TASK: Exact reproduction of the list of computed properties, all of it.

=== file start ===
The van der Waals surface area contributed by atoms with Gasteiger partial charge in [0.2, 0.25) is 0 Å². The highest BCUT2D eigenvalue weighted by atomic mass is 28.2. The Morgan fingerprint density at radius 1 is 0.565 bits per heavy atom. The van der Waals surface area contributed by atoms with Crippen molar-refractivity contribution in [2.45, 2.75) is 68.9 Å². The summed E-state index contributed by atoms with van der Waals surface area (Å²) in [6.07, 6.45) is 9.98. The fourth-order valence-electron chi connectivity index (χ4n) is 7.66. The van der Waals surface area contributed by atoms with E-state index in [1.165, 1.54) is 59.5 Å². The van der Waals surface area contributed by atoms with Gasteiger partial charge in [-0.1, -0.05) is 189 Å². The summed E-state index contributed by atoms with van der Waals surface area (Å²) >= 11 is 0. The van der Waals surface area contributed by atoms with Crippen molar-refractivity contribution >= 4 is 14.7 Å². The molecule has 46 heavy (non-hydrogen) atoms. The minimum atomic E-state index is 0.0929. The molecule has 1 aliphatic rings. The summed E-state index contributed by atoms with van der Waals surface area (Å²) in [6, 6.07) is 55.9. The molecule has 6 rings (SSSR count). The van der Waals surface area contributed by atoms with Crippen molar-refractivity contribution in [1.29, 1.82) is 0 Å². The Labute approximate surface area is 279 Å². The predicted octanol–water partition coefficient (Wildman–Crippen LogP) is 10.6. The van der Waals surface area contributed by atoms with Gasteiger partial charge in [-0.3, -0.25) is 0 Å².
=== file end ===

The van der Waals surface area contributed by atoms with Gasteiger partial charge in [0.2, 0.25) is 0 Å². The highest BCUT2D eigenvalue weighted by atomic mass is 28.2. The Morgan fingerprint density at radius 1 is 0.565 bits per heavy atom. The van der Waals surface area contributed by atoms with Crippen molar-refractivity contribution in [2.45, 2.75) is 68.9 Å². The summed E-state index contributed by atoms with van der Waals surface area (Å²) in [6.07, 6.45) is 9.98. The fourth-order valence-electron chi connectivity index (χ4n) is 7.66. The van der Waals surface area contributed by atoms with E-state index in [1.165, 1.54) is 59.5 Å². The van der Waals surface area contributed by atoms with Gasteiger partial charge in [-0.1, -0.05) is 189 Å². The summed E-state index contributed by atoms with van der Waals surface area (Å²) >= 11 is 0. The van der Waals surface area contributed by atoms with Crippen molar-refractivity contribution >= 4 is 14.7 Å². The molecule has 46 heavy (non-hydrogen) atoms. The minimum atomic E-state index is 0.0929. The molecule has 1 aliphatic rings. The summed E-state index contributed by atoms with van der Waals surface area (Å²) in [6, 6.07) is 55.9. The molecule has 6 rings (SSSR count). The van der Waals surface area contributed by atoms with Crippen molar-refractivity contribution in [1.29, 1.82) is 0 Å². The Labute approximate surface area is 279 Å². The predicted octanol–water partition coefficient (Wildman–Crippen LogP) is 10.6. The van der Waals surface area contributed by atoms with Gasteiger partial charge in [-0.3, -0.25) is 0 Å².